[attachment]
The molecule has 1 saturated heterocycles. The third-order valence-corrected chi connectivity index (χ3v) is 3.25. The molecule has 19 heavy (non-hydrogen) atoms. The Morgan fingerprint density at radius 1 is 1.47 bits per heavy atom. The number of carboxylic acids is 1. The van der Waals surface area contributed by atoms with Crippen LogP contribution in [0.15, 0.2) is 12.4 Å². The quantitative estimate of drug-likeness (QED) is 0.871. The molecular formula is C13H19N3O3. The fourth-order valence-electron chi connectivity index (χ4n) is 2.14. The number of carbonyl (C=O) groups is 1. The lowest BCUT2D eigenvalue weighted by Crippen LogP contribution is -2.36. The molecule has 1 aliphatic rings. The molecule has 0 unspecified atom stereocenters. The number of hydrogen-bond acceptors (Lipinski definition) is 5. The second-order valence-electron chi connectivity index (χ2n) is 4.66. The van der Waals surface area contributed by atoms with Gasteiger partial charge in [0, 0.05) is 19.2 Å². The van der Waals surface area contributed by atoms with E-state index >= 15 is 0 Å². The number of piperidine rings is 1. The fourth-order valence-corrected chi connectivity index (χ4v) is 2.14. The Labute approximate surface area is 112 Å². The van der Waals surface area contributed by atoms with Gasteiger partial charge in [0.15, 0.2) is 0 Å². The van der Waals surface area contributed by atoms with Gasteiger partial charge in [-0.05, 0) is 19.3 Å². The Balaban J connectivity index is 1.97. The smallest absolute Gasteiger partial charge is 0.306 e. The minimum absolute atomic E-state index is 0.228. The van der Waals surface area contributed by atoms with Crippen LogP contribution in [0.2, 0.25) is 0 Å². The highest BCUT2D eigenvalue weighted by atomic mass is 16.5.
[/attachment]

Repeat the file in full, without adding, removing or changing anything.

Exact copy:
The molecule has 1 saturated heterocycles. The third-order valence-corrected chi connectivity index (χ3v) is 3.25. The molecule has 19 heavy (non-hydrogen) atoms. The Morgan fingerprint density at radius 1 is 1.47 bits per heavy atom. The number of carboxylic acids is 1. The van der Waals surface area contributed by atoms with Crippen LogP contribution in [0.15, 0.2) is 12.4 Å². The quantitative estimate of drug-likeness (QED) is 0.871. The molecular formula is C13H19N3O3. The fourth-order valence-electron chi connectivity index (χ4n) is 2.14. The number of carbonyl (C=O) groups is 1. The lowest BCUT2D eigenvalue weighted by Crippen LogP contribution is -2.36. The molecule has 1 aliphatic rings. The molecule has 0 unspecified atom stereocenters. The number of hydrogen-bond acceptors (Lipinski definition) is 5. The second-order valence-electron chi connectivity index (χ2n) is 4.66. The van der Waals surface area contributed by atoms with Gasteiger partial charge in [0, 0.05) is 19.2 Å². The van der Waals surface area contributed by atoms with E-state index >= 15 is 0 Å². The number of piperidine rings is 1. The fourth-order valence-corrected chi connectivity index (χ4v) is 2.14. The Labute approximate surface area is 112 Å². The van der Waals surface area contributed by atoms with Gasteiger partial charge in [0.15, 0.2) is 0 Å². The van der Waals surface area contributed by atoms with Gasteiger partial charge in [-0.05, 0) is 19.3 Å². The Balaban J connectivity index is 1.97. The smallest absolute Gasteiger partial charge is 0.306 e. The minimum absolute atomic E-state index is 0.228. The van der Waals surface area contributed by atoms with Crippen LogP contribution in [0.2, 0.25) is 0 Å². The highest BCUT2D eigenvalue weighted by atomic mass is 16.5.